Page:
Title 42 U.S.C. § 1983 provides, in relevant part:

Every person who, under color of any statute, ordinance, regu-lation, custom, or usage, of any State or Territory... subjects, or causes to be subjected, any citizen of the United States or other person within the jurisdiction thereof to the deprivation of any rights, privileges, or immunities secured by the Constitution and laws, shall be liable to the party injured in an action at law, suit in equity, or other proper proceeding for redress...

42 U.S.C. § 1983 was designed to provide a "broad remedy for violations of federally protected civil rights." Monell v. Dep't of Soc. Servs., 436 U.S. 658, 685 (1978). However, 42 U.S.C. § 1983 provides no substantive rights. Albright v. Oliver, 510 U.S. 266, 271 (1994); Graham v. Conner, 490 U.S. 386, 393-94 (1989); Chapman v. Houston Welfare Rights Org., 441 U.S. 600, 617 (1979). "One cannot go into court and claim a violation of [42 U.S.C.] § 1983' - for [42 U.S.C.] § 1983 by itself does not protect anyone against anything." Chapman, 441 U.S. at 617. Rather, 42 U.S.C. § 1983 provides a remedy for violations of all "rights, privileges, or immunities secured by the Constitution and laws [of the United States]." 42 U.S.C. § 1983; see also Albright, 510 U.S. at 271 (42 U.S.C. § 1983 "merely provides a method for vindicating federal rights elsewhere conferred."); Graham, 490 U.S. at 393-94 (same); Maine v. Thiboutot, 448 U.S. 1, 4 (1980) ("Constitution and laws" means 42 U.S.C. § 1983 provides remedies for violations of rights created by federal statute, as well as those created by the Constitution.). To state a claim under 42 U.S.C. § 1983, a plaintiff must establish: (1) the violation of a right secured by the Constitution or laws of the United States, and (2) the alleged deprivation of that right was committed by a person acting under color of state law. West v. Atkins, 487 U.S. 42, 48 (1988).

B. The Plaintiff's Failure to Respond

The plaintiff did not file anything in response to the defendant's motion to dismiss. Consequently, the plaintiff did not comply with the local rules. See LR 7(f) ("If no timely resistance to a motion is filed, the motion may be granted without notice."). Because the plaintiff did not file a timely resistance, it is appropriate to consider the merits of the defendant's motion to dismiss without waiting any longer for the plaintiff to furnish citations or other reasons for denying it. See generally Johnson v. Boyd-Richardson Co., 650 F.2d 147, 149 (8th Cir. 1981) (requiring court to "inquire into the merits of [a motion to dismiss] and to grant or deny it, as the case may be, in accordance with the law and the relevant facts"). Having reviewed the record, I conclude that it is appropriate to dismiss the claims against the defendant for the reasons stated in the defendant's brief. The defendant adequately sets forth the law and applies such law to the facts that are set forth in the plaintiff's complaint. Because the plaintiff's claims are not plausible, dismissal is appropriate under Federal Rule of Civil Procedure 12.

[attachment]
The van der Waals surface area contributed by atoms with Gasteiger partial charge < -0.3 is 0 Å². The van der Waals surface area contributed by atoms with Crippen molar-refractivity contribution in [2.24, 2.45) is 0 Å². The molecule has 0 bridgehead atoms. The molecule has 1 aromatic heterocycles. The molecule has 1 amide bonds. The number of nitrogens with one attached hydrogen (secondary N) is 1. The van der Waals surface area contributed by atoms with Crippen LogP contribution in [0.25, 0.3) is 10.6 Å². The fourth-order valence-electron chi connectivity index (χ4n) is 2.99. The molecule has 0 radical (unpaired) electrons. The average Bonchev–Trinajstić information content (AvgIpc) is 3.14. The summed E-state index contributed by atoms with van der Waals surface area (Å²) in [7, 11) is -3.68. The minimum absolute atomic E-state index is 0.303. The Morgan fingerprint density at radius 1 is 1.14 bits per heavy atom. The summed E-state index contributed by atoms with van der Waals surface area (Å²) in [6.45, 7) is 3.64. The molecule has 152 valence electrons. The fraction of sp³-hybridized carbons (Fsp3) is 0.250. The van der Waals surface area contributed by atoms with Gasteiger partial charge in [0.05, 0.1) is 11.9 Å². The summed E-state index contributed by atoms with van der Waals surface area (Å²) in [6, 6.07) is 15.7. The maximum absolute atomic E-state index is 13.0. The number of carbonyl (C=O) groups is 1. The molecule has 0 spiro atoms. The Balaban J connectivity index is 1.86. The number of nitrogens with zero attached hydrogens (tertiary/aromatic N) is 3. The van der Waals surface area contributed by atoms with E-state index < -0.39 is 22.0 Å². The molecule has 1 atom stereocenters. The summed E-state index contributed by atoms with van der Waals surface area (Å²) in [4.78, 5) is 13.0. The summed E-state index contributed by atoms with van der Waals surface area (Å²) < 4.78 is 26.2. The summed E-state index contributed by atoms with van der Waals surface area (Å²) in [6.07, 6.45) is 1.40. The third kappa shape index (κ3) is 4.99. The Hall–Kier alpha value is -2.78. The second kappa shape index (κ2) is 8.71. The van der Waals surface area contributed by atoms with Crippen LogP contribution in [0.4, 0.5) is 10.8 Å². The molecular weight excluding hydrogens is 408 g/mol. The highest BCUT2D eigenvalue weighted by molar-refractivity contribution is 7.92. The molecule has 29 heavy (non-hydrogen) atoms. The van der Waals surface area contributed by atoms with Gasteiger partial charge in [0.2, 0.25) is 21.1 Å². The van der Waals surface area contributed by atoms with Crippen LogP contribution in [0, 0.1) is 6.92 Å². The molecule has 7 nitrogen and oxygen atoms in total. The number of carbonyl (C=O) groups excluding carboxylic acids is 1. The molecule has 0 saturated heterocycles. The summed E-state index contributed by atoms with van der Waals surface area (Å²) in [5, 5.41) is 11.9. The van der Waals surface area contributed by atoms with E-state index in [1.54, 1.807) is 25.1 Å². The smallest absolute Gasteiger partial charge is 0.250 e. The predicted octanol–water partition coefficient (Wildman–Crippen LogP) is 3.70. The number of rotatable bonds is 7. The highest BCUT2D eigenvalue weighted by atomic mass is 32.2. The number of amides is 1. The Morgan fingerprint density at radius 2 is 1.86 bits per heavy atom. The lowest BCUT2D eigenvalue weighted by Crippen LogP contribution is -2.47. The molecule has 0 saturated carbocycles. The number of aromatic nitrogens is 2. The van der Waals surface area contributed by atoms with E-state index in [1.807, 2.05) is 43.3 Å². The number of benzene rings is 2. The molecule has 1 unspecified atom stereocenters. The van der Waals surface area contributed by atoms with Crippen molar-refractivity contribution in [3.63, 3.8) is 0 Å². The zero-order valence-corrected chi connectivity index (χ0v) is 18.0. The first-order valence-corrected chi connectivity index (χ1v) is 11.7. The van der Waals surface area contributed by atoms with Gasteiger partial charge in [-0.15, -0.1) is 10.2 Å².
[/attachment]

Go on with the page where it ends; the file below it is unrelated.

C. The Defendant's Contention Regarding Lack of Proper Party

The defendant correctly points out that county jails are not legal entities amenable to suit. See Maxwell v. Linn County Corr. Ctr., 310 F.Appx. 49 (8th Cir. 2009) (citing Owens v. Scott County Jail, 328 F.3d 1026, 1027 (8th Cir. 2003)). In this action, the plaintiff only named the Woodbury County Jail as a defendant. Moreover, nowhere in his complaint does the plaintiff allege that any of his injuries stemmed from an official policy or custom, cf. Monel v. Dep't of Soc. Servs, 436 U.S. 658, 707-08 (1978) (local government liable under 42 U.S.C. § 1983 if injury arises from official policy or custom) or that a particular individual caused him harm, cf. Gully v. Maynard, 218 Fed.Appx. 551, 552 (8th Cir. 2007) (defendant individually liable if directly involved in unconstitutional decision or had direct responsibility for the decision that resulted in harm to him) (citing Martin v. Sargent, 780 F.2d 1334, 1338 (8th Cir. 1985)). Thus, I find that dismissal is appropriate because the defendant is not an entity that is subject to suit or lacks the capacity to be sued.[1]

D. The Defendant's Contention Regarding Lack of Exhaustion of Administrative Remedies

As to the defendant's contention that the plaintiff failed to exhaust the administrative remedies that were available to him, I find that it is correct. Previously, the court warned plaintiff that he should be aware of several points, which included the following: